The massive funding of Israeli political groups through European government frameworks is unprecedented in relations between democracies, particularly when the funding decisions are made under tight secrecy.
Although the figures on the Registrar’s website are likely incomplete as it appears that not all foreign-funded NGOs submitted reports, this law has helped Israeli and European citizens in terms of the public’s right to know how their lives are affected by this form of external intervention. European officials will now be forced to justify what has largely been a failed and counterproductive policy of funding, often contrary to their own stated policy declarations in regard to the Middle East peace process.
Another result of our report was angry and uncivil backlash from some of the political advocacy NGOs. In a Jerusalem Post article on our research, “Groups spar with NGO Monitor over foreign funding” (February 5, 2013), B’Tselem’s spokesperson Sarit Michaeli lashed out at NGO Monitor, evidently without checking the facts. She referred to an alleged “gap of over NIS 2 million” between what B’Tselem reported and what our research showed, and claimed that “B’Tselem has published [funding information] on its website for years.”
Both these statements are misleading.
As expressly stated at the beginning of our report, the numbers therein reflect the total foreign government funding listed on the Registrar of Non-Profits website as of January 27, 2013. Therefore, submissions that appeared after that date were not included in our report. Since January 27, updates were made to the Registrar’s website showing further grants to B’Tselem in the amount of NIS 500,000. This shows that either Michaeli failed to carefully read NGO Monitor’s analysis and did not consult the Registrar website, or B’Tselem deliberately misled the Israeli public and the readers of the Jerusalem Post in order to smear NGO Monitor.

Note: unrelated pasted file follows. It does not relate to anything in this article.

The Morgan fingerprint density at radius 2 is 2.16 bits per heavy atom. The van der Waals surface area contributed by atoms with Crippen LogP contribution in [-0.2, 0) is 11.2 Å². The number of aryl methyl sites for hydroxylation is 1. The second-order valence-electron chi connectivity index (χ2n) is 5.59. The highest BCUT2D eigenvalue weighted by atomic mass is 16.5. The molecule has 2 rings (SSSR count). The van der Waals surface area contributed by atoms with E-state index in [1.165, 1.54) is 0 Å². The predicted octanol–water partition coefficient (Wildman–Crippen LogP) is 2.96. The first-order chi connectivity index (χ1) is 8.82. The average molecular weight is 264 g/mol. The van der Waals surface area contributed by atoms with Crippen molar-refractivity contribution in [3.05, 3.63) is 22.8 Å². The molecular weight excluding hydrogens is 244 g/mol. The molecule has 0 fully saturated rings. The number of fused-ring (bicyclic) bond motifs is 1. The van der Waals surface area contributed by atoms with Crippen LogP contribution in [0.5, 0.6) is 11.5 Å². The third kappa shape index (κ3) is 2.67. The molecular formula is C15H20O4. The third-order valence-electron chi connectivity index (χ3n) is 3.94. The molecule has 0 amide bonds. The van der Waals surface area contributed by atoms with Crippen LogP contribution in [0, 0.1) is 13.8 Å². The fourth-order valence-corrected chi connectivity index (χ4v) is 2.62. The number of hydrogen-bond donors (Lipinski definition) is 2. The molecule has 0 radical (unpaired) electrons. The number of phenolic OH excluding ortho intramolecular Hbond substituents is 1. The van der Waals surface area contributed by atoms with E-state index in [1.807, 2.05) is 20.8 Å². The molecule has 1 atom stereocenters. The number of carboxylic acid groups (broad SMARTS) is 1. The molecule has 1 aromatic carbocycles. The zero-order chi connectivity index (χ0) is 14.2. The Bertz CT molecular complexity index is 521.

As to her second claim, until February 5, 2013, B’Tselem’s website only listed foreign government donations for 2011. On February 5, a few days after NGO Monitor’s report was published and after Michaeli made defamatory remarks about our research in the media, B’Tselem added the quarterly reports for 2012. (This can be verified based on the date of the webpage and the dates of the PDFs posted on it.) In response to our report, B’Tselem CEO Jessica Montell stated in a radio interview that foreign government funding is nothing to be ashamed of. Indeed, 72 percent of donations to B’Tselem in 2011 came from foreign government entities. But the defensive reactions and attempts to silence public debate suggest otherwise.
The new funding transparency law has broken through the secrecy of foreign government funding processes and advanced the Israeli public’s right to know. Transparency regarding government funding for NGOs transcends partisan ideology, it is essential for ensuring the values of democracy and accountability, and to opening the door to further dialogue.